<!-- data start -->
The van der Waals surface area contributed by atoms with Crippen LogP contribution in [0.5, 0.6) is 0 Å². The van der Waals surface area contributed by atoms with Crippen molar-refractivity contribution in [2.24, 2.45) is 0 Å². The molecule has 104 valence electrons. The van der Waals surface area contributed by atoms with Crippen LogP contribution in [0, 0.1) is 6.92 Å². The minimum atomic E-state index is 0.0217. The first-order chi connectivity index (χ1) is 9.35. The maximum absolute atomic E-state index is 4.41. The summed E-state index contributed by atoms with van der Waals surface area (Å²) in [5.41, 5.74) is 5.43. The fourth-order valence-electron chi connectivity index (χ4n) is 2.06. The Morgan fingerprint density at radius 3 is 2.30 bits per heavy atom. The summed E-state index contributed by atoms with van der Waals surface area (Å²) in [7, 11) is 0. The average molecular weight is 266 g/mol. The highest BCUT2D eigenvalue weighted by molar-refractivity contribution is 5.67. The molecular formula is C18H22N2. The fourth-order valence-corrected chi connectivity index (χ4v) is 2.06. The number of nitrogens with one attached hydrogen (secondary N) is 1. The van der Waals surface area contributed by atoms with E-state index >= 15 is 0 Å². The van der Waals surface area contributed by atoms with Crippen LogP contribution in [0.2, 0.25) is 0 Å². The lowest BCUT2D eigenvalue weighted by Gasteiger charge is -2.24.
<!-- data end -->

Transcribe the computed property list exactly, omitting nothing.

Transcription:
The van der Waals surface area contributed by atoms with Crippen LogP contribution in [0.5, 0.6) is 0 Å². The van der Waals surface area contributed by atoms with Crippen molar-refractivity contribution in [2.24, 2.45) is 0 Å². The molecule has 104 valence electrons. The van der Waals surface area contributed by atoms with Crippen LogP contribution in [0, 0.1) is 6.92 Å². The minimum atomic E-state index is 0.0217. The first-order chi connectivity index (χ1) is 9.35. The maximum absolute atomic E-state index is 4.41. The summed E-state index contributed by atoms with van der Waals surface area (Å²) in [5.41, 5.74) is 5.43. The fourth-order valence-electron chi connectivity index (χ4n) is 2.06. The Morgan fingerprint density at radius 3 is 2.30 bits per heavy atom. The summed E-state index contributed by atoms with van der Waals surface area (Å²) in [7, 11) is 0. The average molecular weight is 266 g/mol. The highest BCUT2D eigenvalue weighted by molar-refractivity contribution is 5.67. The molecular formula is C18H22N2. The fourth-order valence-corrected chi connectivity index (χ4v) is 2.06. The number of nitrogens with one attached hydrogen (secondary N) is 1. The van der Waals surface area contributed by atoms with E-state index >= 15 is 0 Å². The van der Waals surface area contributed by atoms with Crippen LogP contribution in [0.2, 0.25) is 0 Å². The lowest BCUT2D eigenvalue weighted by Gasteiger charge is -2.24.